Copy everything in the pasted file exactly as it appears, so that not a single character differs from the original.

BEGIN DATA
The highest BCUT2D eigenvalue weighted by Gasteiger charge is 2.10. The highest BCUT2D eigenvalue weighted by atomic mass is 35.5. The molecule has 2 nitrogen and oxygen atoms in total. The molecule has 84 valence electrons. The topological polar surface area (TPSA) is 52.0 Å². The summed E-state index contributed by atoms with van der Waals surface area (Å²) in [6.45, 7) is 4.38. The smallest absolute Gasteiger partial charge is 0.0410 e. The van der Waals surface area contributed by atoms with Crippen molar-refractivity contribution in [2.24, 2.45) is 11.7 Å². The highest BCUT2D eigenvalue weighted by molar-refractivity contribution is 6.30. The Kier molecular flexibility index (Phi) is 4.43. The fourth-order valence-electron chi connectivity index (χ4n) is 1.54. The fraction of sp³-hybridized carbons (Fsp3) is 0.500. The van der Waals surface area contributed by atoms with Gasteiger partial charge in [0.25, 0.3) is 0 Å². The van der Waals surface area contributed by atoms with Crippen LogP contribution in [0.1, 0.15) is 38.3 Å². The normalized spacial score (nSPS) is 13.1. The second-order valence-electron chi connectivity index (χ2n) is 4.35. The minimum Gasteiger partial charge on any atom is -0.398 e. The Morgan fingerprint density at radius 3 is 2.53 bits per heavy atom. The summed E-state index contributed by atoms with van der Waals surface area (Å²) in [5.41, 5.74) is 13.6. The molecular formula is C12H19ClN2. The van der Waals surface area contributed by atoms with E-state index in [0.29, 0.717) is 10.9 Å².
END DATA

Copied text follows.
The highest BCUT2D eigenvalue weighted by Gasteiger charge is 2.10. The highest BCUT2D eigenvalue weighted by atomic mass is 35.5. The molecule has 2 nitrogen and oxygen atoms in total. The molecule has 84 valence electrons. The topological polar surface area (TPSA) is 52.0 Å². The summed E-state index contributed by atoms with van der Waals surface area (Å²) in [6.45, 7) is 4.38. The smallest absolute Gasteiger partial charge is 0.0410 e. The van der Waals surface area contributed by atoms with Crippen molar-refractivity contribution in [2.24, 2.45) is 11.7 Å². The highest BCUT2D eigenvalue weighted by molar-refractivity contribution is 6.30. The Kier molecular flexibility index (Phi) is 4.43. The fourth-order valence-electron chi connectivity index (χ4n) is 1.54. The fraction of sp³-hybridized carbons (Fsp3) is 0.500. The van der Waals surface area contributed by atoms with Gasteiger partial charge in [0.25, 0.3) is 0 Å². The van der Waals surface area contributed by atoms with Crippen LogP contribution in [0.1, 0.15) is 38.3 Å². The normalized spacial score (nSPS) is 13.1. The second-order valence-electron chi connectivity index (χ2n) is 4.35. The minimum Gasteiger partial charge on any atom is -0.398 e. The Morgan fingerprint density at radius 3 is 2.53 bits per heavy atom. The summed E-state index contributed by atoms with van der Waals surface area (Å²) in [5.41, 5.74) is 13.6. The molecular formula is C12H19ClN2. The van der Waals surface area contributed by atoms with E-state index in [0.29, 0.717) is 10.9 Å².